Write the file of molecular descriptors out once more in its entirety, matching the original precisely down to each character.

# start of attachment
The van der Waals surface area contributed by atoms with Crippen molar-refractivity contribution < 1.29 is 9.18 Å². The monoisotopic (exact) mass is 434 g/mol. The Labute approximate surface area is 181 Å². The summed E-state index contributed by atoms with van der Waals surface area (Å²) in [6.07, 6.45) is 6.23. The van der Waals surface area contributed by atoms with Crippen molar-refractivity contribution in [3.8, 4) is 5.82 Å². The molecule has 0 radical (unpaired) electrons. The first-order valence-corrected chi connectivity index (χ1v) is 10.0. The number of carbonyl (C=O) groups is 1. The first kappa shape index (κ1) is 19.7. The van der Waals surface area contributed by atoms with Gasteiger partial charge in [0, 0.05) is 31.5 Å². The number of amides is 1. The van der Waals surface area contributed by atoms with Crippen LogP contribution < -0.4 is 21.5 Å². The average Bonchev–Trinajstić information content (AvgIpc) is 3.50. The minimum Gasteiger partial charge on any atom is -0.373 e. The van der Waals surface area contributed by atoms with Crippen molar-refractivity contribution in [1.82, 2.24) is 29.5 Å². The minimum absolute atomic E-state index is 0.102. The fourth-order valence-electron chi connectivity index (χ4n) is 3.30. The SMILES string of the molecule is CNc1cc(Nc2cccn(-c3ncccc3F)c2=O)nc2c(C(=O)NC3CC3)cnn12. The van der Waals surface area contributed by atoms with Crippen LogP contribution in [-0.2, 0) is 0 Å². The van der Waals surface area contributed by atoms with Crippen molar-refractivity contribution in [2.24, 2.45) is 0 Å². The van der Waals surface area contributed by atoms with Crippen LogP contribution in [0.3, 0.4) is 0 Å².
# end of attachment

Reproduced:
The van der Waals surface area contributed by atoms with Crippen molar-refractivity contribution < 1.29 is 9.18 Å². The monoisotopic (exact) mass is 434 g/mol. The Labute approximate surface area is 181 Å². The summed E-state index contributed by atoms with van der Waals surface area (Å²) in [6.07, 6.45) is 6.23. The van der Waals surface area contributed by atoms with Crippen molar-refractivity contribution in [3.8, 4) is 5.82 Å². The molecule has 0 radical (unpaired) electrons. The first-order valence-corrected chi connectivity index (χ1v) is 10.0. The number of carbonyl (C=O) groups is 1. The first kappa shape index (κ1) is 19.7. The van der Waals surface area contributed by atoms with Gasteiger partial charge in [0, 0.05) is 31.5 Å². The number of amides is 1. The van der Waals surface area contributed by atoms with Crippen LogP contribution < -0.4 is 21.5 Å². The average Bonchev–Trinajstić information content (AvgIpc) is 3.50. The minimum Gasteiger partial charge on any atom is -0.373 e. The van der Waals surface area contributed by atoms with Crippen molar-refractivity contribution in [1.82, 2.24) is 29.5 Å². The minimum absolute atomic E-state index is 0.102. The fourth-order valence-electron chi connectivity index (χ4n) is 3.30. The SMILES string of the molecule is CNc1cc(Nc2cccn(-c3ncccc3F)c2=O)nc2c(C(=O)NC3CC3)cnn12. The van der Waals surface area contributed by atoms with Crippen LogP contribution in [-0.2, 0) is 0 Å². The van der Waals surface area contributed by atoms with Crippen molar-refractivity contribution in [2.24, 2.45) is 0 Å². The van der Waals surface area contributed by atoms with Crippen LogP contribution in [0.3, 0.4) is 0 Å².